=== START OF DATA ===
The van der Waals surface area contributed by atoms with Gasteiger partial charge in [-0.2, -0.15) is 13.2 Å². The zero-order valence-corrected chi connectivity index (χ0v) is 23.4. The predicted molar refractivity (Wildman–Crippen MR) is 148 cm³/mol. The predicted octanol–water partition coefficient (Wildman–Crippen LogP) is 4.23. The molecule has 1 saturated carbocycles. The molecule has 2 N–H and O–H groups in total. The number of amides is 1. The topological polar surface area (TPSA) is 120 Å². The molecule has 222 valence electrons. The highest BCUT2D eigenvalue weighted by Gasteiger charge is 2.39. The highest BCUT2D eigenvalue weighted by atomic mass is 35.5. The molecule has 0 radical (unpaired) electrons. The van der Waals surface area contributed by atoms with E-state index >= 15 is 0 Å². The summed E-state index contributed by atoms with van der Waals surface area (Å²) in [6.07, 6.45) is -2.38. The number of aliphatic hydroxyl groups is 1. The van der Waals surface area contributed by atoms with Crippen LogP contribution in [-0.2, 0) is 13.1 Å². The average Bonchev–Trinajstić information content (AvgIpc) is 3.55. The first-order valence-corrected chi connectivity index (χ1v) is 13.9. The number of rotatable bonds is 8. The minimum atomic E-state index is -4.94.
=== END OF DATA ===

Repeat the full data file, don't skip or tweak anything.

The van der Waals surface area contributed by atoms with Gasteiger partial charge in [-0.2, -0.15) is 13.2 Å². The zero-order valence-corrected chi connectivity index (χ0v) is 23.4. The predicted molar refractivity (Wildman–Crippen MR) is 148 cm³/mol. The predicted octanol–water partition coefficient (Wildman–Crippen LogP) is 4.23. The molecule has 1 saturated carbocycles. The molecule has 2 N–H and O–H groups in total. The number of amides is 1. The topological polar surface area (TPSA) is 120 Å². The molecule has 222 valence electrons. The highest BCUT2D eigenvalue weighted by Gasteiger charge is 2.39. The highest BCUT2D eigenvalue weighted by atomic mass is 35.5. The molecule has 0 radical (unpaired) electrons. The van der Waals surface area contributed by atoms with E-state index >= 15 is 0 Å². The summed E-state index contributed by atoms with van der Waals surface area (Å²) in [6.07, 6.45) is -2.38. The number of aliphatic hydroxyl groups is 1. The van der Waals surface area contributed by atoms with Crippen LogP contribution in [-0.2, 0) is 13.1 Å². The average Bonchev–Trinajstić information content (AvgIpc) is 3.55. The first-order valence-corrected chi connectivity index (χ1v) is 13.9. The number of rotatable bonds is 8. The minimum atomic E-state index is -4.94.